Question: What, exactly, was my father?
Answer: He was the personification of his favorite word, which he both used and misused with equal delight. First, last, and always, Samuel Reuben was an iconoclast. Things to him were always either “iconoclastic” or “highly iconoclastic.” If we were looking for a roll of film, we could find it “in the iconoclastic section.” If we noticed someone who was particularly clumsy, he was an “iconoclastic spastic.”
All in all, my father may very well have been less a religious man than a man who found pleasure and comfort in the trappings of religion. Entwined, of course, with his personal brand of iconoclasm.
When I was a child, the Beth El Temple held its morning services in a small sanctuary overlooking Lake Michigan. On winter mornings, members of the congregation could look through windows facing east and watch the sky become an awesome panorama of pinks, yellows and oranges as the sun rose.
Of the many European immigrants who helped to make up Beth El’s membership, a few were frail, elderly men with mottled skin on slightly palsied hands. Some had thick Jewish accents. Some were survivors of concentration camps. Most were on the tail end of careers as successful businessmen. All had led full, long and involved lives. These, along with a few devout or nerdy teenagers and a smattering of American-born members like my father, answered the call whenever the rabbi needed that eighth, ninth or tenth man to make up a “minyan.”
Such a polyglot might have been typical of any church or temple in the United States, except for the hierarchical differences between Christianity and Judaism. In Christianity, the priest or minister is perceived as being on a loftier plane and closer to God than the layman. In Judaism, there is no go-between. There are just a few old Jewish guys praying on one end of the telephone, and God himself holding the receiver at the other end. The rabbi is an employee of a given congregation, to be hired or fired at will. His job is to act as teacher and spiritual leader. If the congregation doesn’t like what he teaches, or if he’s out of sync with their spiritual needs, he’s out.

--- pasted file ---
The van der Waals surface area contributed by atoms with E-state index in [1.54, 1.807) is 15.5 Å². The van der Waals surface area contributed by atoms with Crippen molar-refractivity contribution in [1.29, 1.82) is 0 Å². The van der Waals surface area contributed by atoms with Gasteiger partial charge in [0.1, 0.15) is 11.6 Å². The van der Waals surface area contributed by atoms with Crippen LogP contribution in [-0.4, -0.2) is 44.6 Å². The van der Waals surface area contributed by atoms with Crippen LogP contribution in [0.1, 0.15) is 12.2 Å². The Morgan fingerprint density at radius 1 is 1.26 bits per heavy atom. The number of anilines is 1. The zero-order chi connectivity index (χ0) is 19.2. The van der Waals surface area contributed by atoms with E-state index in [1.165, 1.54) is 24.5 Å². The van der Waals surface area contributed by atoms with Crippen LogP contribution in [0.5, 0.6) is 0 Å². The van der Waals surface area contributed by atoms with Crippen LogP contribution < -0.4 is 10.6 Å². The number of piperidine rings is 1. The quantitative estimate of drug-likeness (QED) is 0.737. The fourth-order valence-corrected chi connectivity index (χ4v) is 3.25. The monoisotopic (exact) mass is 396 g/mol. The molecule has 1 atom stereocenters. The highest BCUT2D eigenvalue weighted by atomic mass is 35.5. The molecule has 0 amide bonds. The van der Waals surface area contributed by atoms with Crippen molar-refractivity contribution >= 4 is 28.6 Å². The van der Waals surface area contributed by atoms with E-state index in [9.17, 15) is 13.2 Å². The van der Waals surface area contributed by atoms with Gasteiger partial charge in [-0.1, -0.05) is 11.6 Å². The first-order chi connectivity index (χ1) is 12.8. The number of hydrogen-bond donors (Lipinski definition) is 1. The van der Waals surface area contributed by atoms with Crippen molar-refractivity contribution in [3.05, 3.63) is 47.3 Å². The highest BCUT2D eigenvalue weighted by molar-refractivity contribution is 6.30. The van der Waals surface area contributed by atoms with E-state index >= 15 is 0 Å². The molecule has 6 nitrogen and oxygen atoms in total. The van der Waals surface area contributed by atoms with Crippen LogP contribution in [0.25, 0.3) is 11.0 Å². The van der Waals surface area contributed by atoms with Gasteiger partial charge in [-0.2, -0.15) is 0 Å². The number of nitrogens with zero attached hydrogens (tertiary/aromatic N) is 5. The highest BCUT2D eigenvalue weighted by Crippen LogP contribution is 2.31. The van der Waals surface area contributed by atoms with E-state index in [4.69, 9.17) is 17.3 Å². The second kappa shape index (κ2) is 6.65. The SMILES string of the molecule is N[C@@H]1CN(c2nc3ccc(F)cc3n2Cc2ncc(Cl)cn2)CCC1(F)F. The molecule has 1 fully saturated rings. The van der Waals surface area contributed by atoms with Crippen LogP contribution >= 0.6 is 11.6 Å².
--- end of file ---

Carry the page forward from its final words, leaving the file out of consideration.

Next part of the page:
As a consequence, each Jewish man is, in effect, his own temple, because when it comes to prayer, atonement, and blessings, it is just him and God. Multiply that level of autonomy by every member of a congregation, all of whom have also been given God’s unlisted telephone number, and what you land up with is a group that has a natural inclination toward discord.
Iconoclasm, here we come.
At every sunrise service, it was possible to stand at the back of the sanctuary and listen to anywhere from 10 to 30 men reciting their prayers in Hebrew…all at a slightly different pace. It was a cappella, off beat, off key and off the wall. Despite the presence of a rabbi or a cantor to lead them in prayer, this congregation would not be lead. Imagine a Christian congregation singing “Amazing Grace,” each one of whom begins the hymn a second or two earlier or later than the rest. Imagine that some of them are singing it the way it was written, some are giving it a bluesy inflection, some a calypso beat, and others are convinced that it’s really rock and roll. Now imagine all of that going on in bad voice and in Hebrew, and you’ll have a hint of the sound effects during the sunrise services at Beth El.